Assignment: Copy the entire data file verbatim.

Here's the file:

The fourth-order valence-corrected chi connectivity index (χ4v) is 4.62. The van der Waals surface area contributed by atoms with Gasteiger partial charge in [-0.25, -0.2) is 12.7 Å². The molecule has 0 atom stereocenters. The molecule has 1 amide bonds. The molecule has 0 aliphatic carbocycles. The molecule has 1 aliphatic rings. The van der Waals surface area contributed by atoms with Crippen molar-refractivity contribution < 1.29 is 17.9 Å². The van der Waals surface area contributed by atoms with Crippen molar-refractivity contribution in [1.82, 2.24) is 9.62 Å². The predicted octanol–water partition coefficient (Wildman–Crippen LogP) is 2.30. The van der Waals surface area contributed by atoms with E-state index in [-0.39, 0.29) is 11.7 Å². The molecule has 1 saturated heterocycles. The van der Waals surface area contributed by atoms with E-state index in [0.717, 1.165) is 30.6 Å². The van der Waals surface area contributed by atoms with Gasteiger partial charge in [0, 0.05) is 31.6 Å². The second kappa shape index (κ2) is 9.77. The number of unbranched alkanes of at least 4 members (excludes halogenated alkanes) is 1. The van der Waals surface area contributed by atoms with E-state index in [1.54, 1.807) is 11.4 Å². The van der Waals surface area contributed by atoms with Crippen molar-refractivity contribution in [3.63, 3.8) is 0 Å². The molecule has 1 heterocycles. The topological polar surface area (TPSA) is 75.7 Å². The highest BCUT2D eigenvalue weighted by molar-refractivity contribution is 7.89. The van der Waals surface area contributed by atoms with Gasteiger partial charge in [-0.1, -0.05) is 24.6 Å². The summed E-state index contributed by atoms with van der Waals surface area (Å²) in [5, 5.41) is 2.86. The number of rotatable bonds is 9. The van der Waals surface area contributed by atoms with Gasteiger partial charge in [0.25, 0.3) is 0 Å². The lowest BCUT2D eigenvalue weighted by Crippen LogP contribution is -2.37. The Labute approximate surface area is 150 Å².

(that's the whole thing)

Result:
The fourth-order valence-corrected chi connectivity index (χ4v) is 4.62. The van der Waals surface area contributed by atoms with Gasteiger partial charge in [-0.25, -0.2) is 12.7 Å². The molecule has 0 atom stereocenters. The molecule has 1 amide bonds. The molecule has 0 aliphatic carbocycles. The molecule has 1 aliphatic rings. The van der Waals surface area contributed by atoms with Crippen molar-refractivity contribution < 1.29 is 17.9 Å². The van der Waals surface area contributed by atoms with Crippen molar-refractivity contribution in [1.82, 2.24) is 9.62 Å². The predicted octanol–water partition coefficient (Wildman–Crippen LogP) is 2.30. The van der Waals surface area contributed by atoms with E-state index in [-0.39, 0.29) is 11.7 Å². The molecule has 1 saturated heterocycles. The van der Waals surface area contributed by atoms with E-state index in [0.717, 1.165) is 30.6 Å². The van der Waals surface area contributed by atoms with Gasteiger partial charge in [0, 0.05) is 31.6 Å². The second kappa shape index (κ2) is 9.77. The number of unbranched alkanes of at least 4 members (excludes halogenated alkanes) is 1. The van der Waals surface area contributed by atoms with E-state index in [1.54, 1.807) is 11.4 Å². The van der Waals surface area contributed by atoms with Crippen molar-refractivity contribution in [3.63, 3.8) is 0 Å². The molecule has 1 heterocycles. The topological polar surface area (TPSA) is 75.7 Å². The highest BCUT2D eigenvalue weighted by molar-refractivity contribution is 7.89. The van der Waals surface area contributed by atoms with Gasteiger partial charge in [-0.1, -0.05) is 24.6 Å². The summed E-state index contributed by atoms with van der Waals surface area (Å²) in [5, 5.41) is 2.86. The number of rotatable bonds is 9. The van der Waals surface area contributed by atoms with Gasteiger partial charge in [0.25, 0.3) is 0 Å². The lowest BCUT2D eigenvalue weighted by Crippen LogP contribution is -2.37. The Labute approximate surface area is 150 Å².